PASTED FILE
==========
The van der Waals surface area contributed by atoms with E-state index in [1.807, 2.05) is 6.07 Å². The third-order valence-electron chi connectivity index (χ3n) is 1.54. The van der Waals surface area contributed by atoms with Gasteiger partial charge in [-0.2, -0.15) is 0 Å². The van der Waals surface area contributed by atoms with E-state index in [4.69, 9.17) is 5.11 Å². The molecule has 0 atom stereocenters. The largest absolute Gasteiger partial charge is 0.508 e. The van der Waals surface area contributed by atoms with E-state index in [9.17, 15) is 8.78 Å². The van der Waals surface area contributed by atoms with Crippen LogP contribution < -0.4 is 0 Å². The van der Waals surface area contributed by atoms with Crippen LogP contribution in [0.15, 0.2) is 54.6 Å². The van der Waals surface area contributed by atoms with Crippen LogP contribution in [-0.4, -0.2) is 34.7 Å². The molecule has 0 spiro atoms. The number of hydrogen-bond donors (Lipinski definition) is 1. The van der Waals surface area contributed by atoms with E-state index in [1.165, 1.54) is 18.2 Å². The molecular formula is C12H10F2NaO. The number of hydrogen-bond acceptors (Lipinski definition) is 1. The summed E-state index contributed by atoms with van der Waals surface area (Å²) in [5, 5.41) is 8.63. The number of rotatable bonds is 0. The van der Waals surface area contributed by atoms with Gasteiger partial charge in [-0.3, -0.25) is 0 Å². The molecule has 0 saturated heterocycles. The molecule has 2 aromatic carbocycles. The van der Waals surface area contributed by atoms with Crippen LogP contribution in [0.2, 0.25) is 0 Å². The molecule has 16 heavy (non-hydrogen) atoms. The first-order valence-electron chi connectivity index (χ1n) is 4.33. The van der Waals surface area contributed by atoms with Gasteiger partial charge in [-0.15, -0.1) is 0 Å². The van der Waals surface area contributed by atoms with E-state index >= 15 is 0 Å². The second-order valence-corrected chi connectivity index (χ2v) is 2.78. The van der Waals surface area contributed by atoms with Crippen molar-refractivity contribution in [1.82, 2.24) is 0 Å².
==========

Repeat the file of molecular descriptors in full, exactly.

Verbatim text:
The van der Waals surface area contributed by atoms with E-state index in [1.807, 2.05) is 6.07 Å². The third-order valence-electron chi connectivity index (χ3n) is 1.54. The van der Waals surface area contributed by atoms with Gasteiger partial charge in [-0.2, -0.15) is 0 Å². The van der Waals surface area contributed by atoms with E-state index in [4.69, 9.17) is 5.11 Å². The molecule has 0 atom stereocenters. The largest absolute Gasteiger partial charge is 0.508 e. The van der Waals surface area contributed by atoms with E-state index in [9.17, 15) is 8.78 Å². The van der Waals surface area contributed by atoms with Crippen LogP contribution < -0.4 is 0 Å². The van der Waals surface area contributed by atoms with Crippen LogP contribution in [0.15, 0.2) is 54.6 Å². The van der Waals surface area contributed by atoms with Crippen LogP contribution in [-0.4, -0.2) is 34.7 Å². The molecule has 0 spiro atoms. The number of hydrogen-bond donors (Lipinski definition) is 1. The van der Waals surface area contributed by atoms with E-state index in [1.165, 1.54) is 18.2 Å². The molecular formula is C12H10F2NaO. The number of hydrogen-bond acceptors (Lipinski definition) is 1. The summed E-state index contributed by atoms with van der Waals surface area (Å²) in [5, 5.41) is 8.63. The number of rotatable bonds is 0. The van der Waals surface area contributed by atoms with Gasteiger partial charge in [-0.3, -0.25) is 0 Å². The molecule has 0 saturated heterocycles. The molecule has 2 aromatic carbocycles. The van der Waals surface area contributed by atoms with Crippen LogP contribution in [0.2, 0.25) is 0 Å². The molecule has 16 heavy (non-hydrogen) atoms. The first-order valence-electron chi connectivity index (χ1n) is 4.33. The van der Waals surface area contributed by atoms with Gasteiger partial charge in [-0.15, -0.1) is 0 Å². The van der Waals surface area contributed by atoms with E-state index >= 15 is 0 Å². The second-order valence-corrected chi connectivity index (χ2v) is 2.78. The van der Waals surface area contributed by atoms with Crippen molar-refractivity contribution in [1.82, 2.24) is 0 Å².